With $10 billion in cash, DISH Network now has accumulated the most money among all U.S. TV and phone providers, Bloomberg News reported on Wednesday. The cash pile has touched off increasing speculation that company Chairman Charlie Ergen may use it as part of an attempt to take over T-Mobile USA or merge with satellite rivalDirecTV. Being unable to bundle a telephone service together with a TV service has always been satellite TV's great disadvantage against cable, and it appeared that a takeover of T-Mobile would be the most likely course of action for Ergen. Ergen is clearly getting ready for something, Spencer Godfrey, a Montpelier, VT-based credit analyst at KDP Investment Advisors Inc., told Bloomberg in a phone interview. Having that cash opens a lot of options.
It turns out that Charlie Rose will become arguably the busiest journalist covering the two political conventions beginning next week. Besides continuing as co-host of CBS's morning show, Rose will also be hosting his nightly program for PBS from the two conventions as well as a nightly report for Bloomberg TV. In a statement Bloomberg said that it will feature "an all-star line-up of reporters, analysts and contributors ... to closely examine the key economic issues driving the race for the White House." Besides Rose, they will include Trish Regan, lead anchor, Washington editor Al Hung, political analyst Matthew Dowd, columnist Margaret Carlson, White House reporters Hans Nichols and Jullianna Goldman, chief Washington correspondent Peter Cook, and Washington correspondent Meghan Hughes.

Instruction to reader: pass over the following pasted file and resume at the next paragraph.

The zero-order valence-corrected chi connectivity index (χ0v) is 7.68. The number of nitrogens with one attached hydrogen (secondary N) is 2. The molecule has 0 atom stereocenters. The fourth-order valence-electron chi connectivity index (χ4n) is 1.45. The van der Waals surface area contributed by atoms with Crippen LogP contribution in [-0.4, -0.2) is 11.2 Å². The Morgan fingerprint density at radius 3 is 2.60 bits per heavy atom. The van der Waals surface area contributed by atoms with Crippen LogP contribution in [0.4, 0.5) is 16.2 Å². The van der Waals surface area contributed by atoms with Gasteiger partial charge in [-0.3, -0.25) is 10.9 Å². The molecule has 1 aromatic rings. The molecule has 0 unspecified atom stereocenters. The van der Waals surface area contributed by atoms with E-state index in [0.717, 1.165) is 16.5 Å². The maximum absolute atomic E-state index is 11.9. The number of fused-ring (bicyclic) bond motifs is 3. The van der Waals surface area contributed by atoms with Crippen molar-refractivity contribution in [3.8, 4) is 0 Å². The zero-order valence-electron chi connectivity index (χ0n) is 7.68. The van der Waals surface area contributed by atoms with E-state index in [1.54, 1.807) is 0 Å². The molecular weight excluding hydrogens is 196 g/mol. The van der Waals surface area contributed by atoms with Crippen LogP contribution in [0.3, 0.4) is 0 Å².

Continue reading: Charlie Rose Set For Triple Duty At Conventions